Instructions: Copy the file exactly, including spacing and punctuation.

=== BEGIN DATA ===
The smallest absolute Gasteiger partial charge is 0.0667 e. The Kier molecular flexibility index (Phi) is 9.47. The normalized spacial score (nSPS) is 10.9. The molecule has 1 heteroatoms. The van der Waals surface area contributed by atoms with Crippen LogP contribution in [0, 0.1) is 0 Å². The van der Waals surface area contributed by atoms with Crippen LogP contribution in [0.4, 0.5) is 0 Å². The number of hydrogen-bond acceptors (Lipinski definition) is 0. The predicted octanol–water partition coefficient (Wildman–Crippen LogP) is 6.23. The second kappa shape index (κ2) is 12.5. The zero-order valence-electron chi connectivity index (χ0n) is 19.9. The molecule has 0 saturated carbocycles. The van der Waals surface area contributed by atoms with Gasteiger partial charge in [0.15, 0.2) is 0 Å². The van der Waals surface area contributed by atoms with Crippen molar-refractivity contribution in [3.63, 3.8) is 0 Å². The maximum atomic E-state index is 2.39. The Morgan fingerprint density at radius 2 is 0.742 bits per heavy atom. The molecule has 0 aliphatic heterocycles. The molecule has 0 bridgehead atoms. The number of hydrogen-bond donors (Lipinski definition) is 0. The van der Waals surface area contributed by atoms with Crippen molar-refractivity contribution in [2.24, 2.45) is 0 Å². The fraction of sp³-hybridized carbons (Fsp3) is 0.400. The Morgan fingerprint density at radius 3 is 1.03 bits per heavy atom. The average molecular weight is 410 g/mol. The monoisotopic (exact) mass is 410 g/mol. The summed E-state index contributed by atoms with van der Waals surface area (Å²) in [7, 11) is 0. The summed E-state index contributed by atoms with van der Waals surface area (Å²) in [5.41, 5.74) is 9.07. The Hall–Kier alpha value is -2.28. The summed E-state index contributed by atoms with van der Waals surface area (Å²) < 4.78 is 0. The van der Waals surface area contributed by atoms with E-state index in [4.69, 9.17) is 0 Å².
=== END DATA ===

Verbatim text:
The smallest absolute Gasteiger partial charge is 0.0667 e. The Kier molecular flexibility index (Phi) is 9.47. The normalized spacial score (nSPS) is 10.9. The molecule has 1 heteroatoms. The van der Waals surface area contributed by atoms with Crippen LogP contribution in [0, 0.1) is 0 Å². The van der Waals surface area contributed by atoms with Crippen LogP contribution in [0.4, 0.5) is 0 Å². The number of hydrogen-bond acceptors (Lipinski definition) is 0. The predicted octanol–water partition coefficient (Wildman–Crippen LogP) is 6.23. The second kappa shape index (κ2) is 12.5. The zero-order valence-electron chi connectivity index (χ0n) is 19.9. The molecule has 0 saturated carbocycles. The van der Waals surface area contributed by atoms with Gasteiger partial charge in [0.15, 0.2) is 0 Å². The van der Waals surface area contributed by atoms with Crippen molar-refractivity contribution in [3.63, 3.8) is 0 Å². The maximum atomic E-state index is 2.39. The Morgan fingerprint density at radius 2 is 0.742 bits per heavy atom. The molecule has 0 aliphatic heterocycles. The molecule has 0 bridgehead atoms. The number of hydrogen-bond donors (Lipinski definition) is 0. The van der Waals surface area contributed by atoms with Crippen molar-refractivity contribution in [2.24, 2.45) is 0 Å². The fraction of sp³-hybridized carbons (Fsp3) is 0.400. The Morgan fingerprint density at radius 3 is 1.03 bits per heavy atom. The average molecular weight is 410 g/mol. The monoisotopic (exact) mass is 410 g/mol. The summed E-state index contributed by atoms with van der Waals surface area (Å²) in [7, 11) is 0. The summed E-state index contributed by atoms with van der Waals surface area (Å²) in [5.41, 5.74) is 9.07. The Hall–Kier alpha value is -2.28. The summed E-state index contributed by atoms with van der Waals surface area (Å²) < 4.78 is 0. The van der Waals surface area contributed by atoms with E-state index in [4.69, 9.17) is 0 Å².